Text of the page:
22. great post girlie

    happy valentines


  23. really awesome post girl. Oh btw Im loving the OB and almond breeze mixture. What an awesome idea! Do you have to keep the leftovers in the fridge? I eat a good amoun of fat but I make sure that it is all from natural sources. Almond butter, fish, olive oils..that kind of thing. I just try and stay away from manufactured and processed foods anyways. I *used* to think that fat was something that you needed to cut back on when trying to lose/maintain weight but boy was I wrong! Now I make sure to get enough in my diet. Thanks for clearing up and explaining the different types. Cant wait to read more! Have an awesome day!

  24. this is very informative. Thank you for sharing.

  25. OH YUM! I love mixing my pb with almond milk... + cereal...+ banana ;)

    hope youre doing well
    bec xo

  26. I love fat mostly in nut form. I get the majority of my fats in nuts...and I eat a LOT of nuts. Great and informative post, Emily! I love that you dispel some misunderstandings and misconceptions!

  27. PB and almond breeze sound like an awesome oatmeal topper! or just an awesome thing by itself LOL

    love this post, very informative!

  28. PB and almond breeze?? HOLY MOLY ! you are a genius! must make some of this asap! i want to eat it with a spoon on my couch :) lol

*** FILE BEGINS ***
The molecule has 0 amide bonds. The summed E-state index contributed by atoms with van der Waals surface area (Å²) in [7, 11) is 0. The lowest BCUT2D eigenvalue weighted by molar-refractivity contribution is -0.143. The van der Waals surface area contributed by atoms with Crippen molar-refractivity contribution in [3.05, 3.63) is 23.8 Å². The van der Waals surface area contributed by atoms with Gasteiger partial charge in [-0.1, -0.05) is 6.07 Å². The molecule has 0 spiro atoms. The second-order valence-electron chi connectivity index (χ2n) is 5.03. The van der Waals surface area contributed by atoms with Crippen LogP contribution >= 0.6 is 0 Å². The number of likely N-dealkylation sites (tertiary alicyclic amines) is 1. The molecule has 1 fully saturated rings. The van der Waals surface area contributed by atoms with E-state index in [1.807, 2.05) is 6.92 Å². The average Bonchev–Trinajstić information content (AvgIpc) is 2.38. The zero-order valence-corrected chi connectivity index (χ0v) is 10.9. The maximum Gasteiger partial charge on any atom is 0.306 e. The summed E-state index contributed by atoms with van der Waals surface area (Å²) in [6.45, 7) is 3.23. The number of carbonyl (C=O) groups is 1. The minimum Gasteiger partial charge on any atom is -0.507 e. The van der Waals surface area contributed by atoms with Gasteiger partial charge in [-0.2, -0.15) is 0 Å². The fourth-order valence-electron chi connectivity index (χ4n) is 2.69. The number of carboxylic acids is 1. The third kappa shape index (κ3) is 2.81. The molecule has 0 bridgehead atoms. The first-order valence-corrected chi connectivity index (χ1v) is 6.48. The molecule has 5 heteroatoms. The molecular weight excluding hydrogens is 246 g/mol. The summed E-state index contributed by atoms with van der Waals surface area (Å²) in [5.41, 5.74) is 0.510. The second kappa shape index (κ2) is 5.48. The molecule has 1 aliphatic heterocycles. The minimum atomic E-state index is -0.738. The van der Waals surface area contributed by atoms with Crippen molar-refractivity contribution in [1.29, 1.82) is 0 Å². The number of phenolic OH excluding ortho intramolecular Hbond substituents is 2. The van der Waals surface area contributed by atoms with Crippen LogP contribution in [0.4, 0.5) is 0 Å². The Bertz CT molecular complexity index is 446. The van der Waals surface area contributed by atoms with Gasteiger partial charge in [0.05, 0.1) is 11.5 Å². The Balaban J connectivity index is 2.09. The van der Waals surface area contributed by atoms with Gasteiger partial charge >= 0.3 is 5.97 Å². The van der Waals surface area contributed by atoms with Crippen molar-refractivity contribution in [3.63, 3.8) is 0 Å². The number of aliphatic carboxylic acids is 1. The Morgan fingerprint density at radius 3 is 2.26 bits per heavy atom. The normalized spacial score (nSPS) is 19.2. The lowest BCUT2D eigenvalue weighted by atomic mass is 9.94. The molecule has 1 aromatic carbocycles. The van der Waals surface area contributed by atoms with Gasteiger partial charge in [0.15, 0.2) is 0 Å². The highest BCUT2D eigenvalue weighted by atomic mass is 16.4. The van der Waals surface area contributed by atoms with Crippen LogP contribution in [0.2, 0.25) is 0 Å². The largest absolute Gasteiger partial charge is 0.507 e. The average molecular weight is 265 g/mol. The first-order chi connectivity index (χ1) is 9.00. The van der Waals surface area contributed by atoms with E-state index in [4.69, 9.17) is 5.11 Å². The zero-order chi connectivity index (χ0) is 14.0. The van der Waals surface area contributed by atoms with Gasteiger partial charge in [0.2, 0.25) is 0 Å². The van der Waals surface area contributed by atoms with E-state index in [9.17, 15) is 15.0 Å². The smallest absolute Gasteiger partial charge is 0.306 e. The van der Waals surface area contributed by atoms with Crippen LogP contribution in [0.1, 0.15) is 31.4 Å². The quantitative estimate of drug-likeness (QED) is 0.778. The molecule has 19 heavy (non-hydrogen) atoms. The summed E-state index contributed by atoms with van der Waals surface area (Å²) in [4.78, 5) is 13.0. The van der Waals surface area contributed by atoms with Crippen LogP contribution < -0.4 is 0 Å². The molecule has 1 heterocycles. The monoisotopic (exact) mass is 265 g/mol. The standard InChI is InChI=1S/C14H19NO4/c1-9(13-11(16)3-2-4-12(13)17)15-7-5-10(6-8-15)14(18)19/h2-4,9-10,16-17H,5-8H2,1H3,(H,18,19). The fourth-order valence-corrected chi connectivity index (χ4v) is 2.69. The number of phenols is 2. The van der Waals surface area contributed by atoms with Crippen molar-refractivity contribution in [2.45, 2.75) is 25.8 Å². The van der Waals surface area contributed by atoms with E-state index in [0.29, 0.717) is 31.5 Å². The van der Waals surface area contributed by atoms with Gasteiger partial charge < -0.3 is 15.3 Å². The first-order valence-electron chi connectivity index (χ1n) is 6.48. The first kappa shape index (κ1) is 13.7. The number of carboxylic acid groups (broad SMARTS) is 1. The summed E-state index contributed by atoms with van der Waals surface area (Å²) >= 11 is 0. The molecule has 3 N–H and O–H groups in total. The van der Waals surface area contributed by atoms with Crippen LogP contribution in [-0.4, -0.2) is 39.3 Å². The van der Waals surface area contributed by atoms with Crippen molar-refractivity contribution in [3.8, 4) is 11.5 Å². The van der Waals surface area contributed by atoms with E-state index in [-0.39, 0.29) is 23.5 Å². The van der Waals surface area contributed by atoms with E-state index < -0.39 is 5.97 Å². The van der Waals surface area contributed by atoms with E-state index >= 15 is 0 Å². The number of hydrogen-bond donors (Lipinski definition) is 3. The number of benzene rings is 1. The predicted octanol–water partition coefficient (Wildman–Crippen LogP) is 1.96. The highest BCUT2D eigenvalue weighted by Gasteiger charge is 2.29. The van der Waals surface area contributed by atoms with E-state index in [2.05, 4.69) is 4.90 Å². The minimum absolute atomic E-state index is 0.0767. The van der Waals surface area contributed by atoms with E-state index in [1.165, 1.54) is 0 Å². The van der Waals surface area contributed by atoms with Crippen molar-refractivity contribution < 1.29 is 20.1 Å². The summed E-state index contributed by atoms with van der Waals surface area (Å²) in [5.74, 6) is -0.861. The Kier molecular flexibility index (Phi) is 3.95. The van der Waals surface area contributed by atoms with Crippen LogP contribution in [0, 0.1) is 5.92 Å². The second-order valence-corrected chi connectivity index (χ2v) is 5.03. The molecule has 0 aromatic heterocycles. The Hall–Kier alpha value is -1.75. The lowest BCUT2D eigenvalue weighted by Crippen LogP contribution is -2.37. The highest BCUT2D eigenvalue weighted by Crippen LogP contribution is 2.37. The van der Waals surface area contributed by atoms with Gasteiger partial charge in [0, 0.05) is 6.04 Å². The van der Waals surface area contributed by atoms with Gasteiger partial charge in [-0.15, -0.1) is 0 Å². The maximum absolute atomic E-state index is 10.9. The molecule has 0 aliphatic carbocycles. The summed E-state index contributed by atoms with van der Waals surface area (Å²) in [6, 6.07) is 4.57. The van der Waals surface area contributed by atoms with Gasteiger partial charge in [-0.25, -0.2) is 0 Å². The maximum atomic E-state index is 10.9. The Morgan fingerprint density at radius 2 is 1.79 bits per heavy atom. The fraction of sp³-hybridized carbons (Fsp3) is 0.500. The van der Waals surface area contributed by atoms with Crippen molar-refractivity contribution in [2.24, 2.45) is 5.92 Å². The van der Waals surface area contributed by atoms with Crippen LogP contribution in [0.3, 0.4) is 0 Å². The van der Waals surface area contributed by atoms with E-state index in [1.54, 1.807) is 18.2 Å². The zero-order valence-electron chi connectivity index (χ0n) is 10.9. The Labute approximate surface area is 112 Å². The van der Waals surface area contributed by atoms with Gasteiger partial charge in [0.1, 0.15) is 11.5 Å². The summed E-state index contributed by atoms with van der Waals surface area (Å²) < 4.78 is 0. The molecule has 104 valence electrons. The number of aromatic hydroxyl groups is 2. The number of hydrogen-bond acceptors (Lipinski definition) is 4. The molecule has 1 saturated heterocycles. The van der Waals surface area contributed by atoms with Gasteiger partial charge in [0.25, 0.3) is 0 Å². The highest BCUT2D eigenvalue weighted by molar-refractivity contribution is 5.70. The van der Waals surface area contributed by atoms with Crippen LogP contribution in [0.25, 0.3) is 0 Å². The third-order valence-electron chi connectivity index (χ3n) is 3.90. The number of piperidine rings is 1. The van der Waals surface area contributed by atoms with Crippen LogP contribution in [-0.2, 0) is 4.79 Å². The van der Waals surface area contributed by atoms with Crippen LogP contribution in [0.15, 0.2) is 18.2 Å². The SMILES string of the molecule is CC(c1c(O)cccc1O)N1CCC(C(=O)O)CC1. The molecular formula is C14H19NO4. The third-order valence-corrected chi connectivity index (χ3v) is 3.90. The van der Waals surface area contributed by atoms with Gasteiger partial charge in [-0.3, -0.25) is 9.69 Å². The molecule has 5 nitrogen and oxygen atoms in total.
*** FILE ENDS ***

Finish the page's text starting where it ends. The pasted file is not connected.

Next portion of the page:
29. Very nice post, Emily. I try to get people to understand that it's TRANS fat that is the devil..but sometimes it's hard to get people to believe me. They are hooked on the notion that saturated fat is awful. Oh well, as long as they are eating some fat, I'm happy.
    I love your idea of mixing pb and almond milk, it looks yummy. Remember when we first started at OSU and I told you I was hooked on cold cereal for breakfast? I told you it was strange to eat oats every morning...remember? Well, now I'm hooked on oats!! I'll never go back. Well, at least not for a while :)

  30. btw, i nominated you for a blogger award (check it out @ my blog).

    if you could also talk about different oils (e.g., hydrogenated, etc) and their consequences one day, that'd be awesome! hope you're doing well!

  31. I want you to win that blogger award! I hear the word "cream" and I think "no, no, no!" Sugar is the new "fat" and I think sometimes even though I know I shouldn't I fear the "fat" part. Isn't that just lame?

  32. Great info! THanks for sharing! Fat is so trendy right now, as funny as that sounds. It's all the rage in the blog world!
    Love the idea of mixing pb and milk!
    Have a great Wenesday!